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Pruning cooking apple tree

Hello, just moved into a house with two old cooking apples, had loads of tasty fruit in the autumn.  But how should I prune it?  Looks like it has been left for three years or so after a hard prune.  I plan to clear all the tiny branches internally that cross, but  how far back should I cut the strong new growth?

Thanks!

George.

Posts

  • pansyfacepansyface PEAK DISTRICT DerbyshirePosts: 21,246
    edited January 2019
    First of all, whoa!

    Secondly, if your tree fruited well last year why be in a rush to “improve” it?

    Thirdly, if you look at the tree you will see two different types of buds on it. Small hard, brown buds and bigger, grey, fluffy buds. The bigger grey fluffy buds are flower buds. So your tree has these in two different places on the branches. Some at the tips of some twigs and some more on small offshoot twigs, called ”spurs”.  The variety is known as a “partial tip bearer”. Cut those grey buds off and you won’t have loads of tasty apples next autumn.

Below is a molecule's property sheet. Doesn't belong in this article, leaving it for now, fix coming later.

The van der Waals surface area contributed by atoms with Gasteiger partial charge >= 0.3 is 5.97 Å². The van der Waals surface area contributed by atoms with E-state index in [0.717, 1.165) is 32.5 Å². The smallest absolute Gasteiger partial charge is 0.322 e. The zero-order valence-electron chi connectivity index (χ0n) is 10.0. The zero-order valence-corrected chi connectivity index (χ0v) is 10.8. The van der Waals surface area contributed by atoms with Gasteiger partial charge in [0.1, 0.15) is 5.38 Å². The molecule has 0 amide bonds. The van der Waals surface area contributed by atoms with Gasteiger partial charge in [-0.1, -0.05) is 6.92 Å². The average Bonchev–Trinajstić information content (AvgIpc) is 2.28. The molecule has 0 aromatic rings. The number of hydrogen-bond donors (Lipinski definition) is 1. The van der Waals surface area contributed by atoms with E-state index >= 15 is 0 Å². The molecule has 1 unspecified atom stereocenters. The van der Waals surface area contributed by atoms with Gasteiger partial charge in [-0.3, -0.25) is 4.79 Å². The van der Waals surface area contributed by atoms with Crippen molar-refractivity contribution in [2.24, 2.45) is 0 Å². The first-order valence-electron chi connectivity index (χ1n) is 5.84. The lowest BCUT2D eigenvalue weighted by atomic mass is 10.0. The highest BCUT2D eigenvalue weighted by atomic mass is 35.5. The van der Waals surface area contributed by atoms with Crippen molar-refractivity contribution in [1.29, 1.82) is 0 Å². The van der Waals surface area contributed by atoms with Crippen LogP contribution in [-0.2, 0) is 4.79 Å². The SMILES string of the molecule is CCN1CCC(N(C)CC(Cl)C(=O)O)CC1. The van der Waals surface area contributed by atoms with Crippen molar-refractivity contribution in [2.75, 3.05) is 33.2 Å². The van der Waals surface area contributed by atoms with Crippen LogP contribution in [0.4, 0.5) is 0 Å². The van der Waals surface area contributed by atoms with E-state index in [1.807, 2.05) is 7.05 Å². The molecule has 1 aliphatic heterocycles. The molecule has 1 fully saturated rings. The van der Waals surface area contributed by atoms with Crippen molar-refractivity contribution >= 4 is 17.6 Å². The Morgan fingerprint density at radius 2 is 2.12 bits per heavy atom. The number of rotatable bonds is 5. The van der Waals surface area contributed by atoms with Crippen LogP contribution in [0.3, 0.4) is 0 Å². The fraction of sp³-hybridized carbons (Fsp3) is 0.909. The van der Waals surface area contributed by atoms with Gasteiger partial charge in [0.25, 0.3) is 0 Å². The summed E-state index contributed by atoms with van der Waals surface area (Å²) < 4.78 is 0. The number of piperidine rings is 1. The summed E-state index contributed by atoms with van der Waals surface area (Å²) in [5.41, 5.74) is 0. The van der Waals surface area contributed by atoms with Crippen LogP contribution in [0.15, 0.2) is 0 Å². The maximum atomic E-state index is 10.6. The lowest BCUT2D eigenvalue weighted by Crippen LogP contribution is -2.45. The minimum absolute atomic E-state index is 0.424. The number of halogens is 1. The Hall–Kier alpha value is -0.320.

Apple trees don’t like a lot of sudden attention. If you are going to thin out the centre of the tree, do it in yearly stages, not more than 30% of the offending branches in any one year. If you do more, it will just grow more to compensate for what you have taken away.

    As to shortening the long upward pointing branches, do that in the summer, but only when you can see which tips will produce flowers in 2020 and which will not.

    Apophthegm -  a big word for a small thought.
  • treehugger80treehugger80 Posts: 1,923
    first take out any diseased,dead or crossing branches.
    then go have cup of tea, this will stop you from cutting too much off in one go.
    then you can reduce the number of thin branches by a quarter (as in take out 1 in 4 branches) this will open the tree up a bit.
    then go and have a sit down and prune more next year.
    its easy to cut stuff off a tree, rather difficult to stick it back on.
  • Allotment BoyAllotment Boy North London Posts: 5,841
    I concur absolutely with the advice above. Hard pruning in winter will just produce a lot of thin whippy growth, and so called water shoots. Prune for structure in the winter, and for fruit in the late summer. But as said before, go slow do it over several years.
    AB Still learning

  • Great thanks, I'll take it slowly! 
  • Fran IOMFran IOM Posts: 2,236
    Welcome to the forum @George_andthedragon. Hope you are pleased with the good advice given within 15 minutes. Just wanted to say I had to smile when reading your first few words as I thought you were describing the people you had moved in with..  :)
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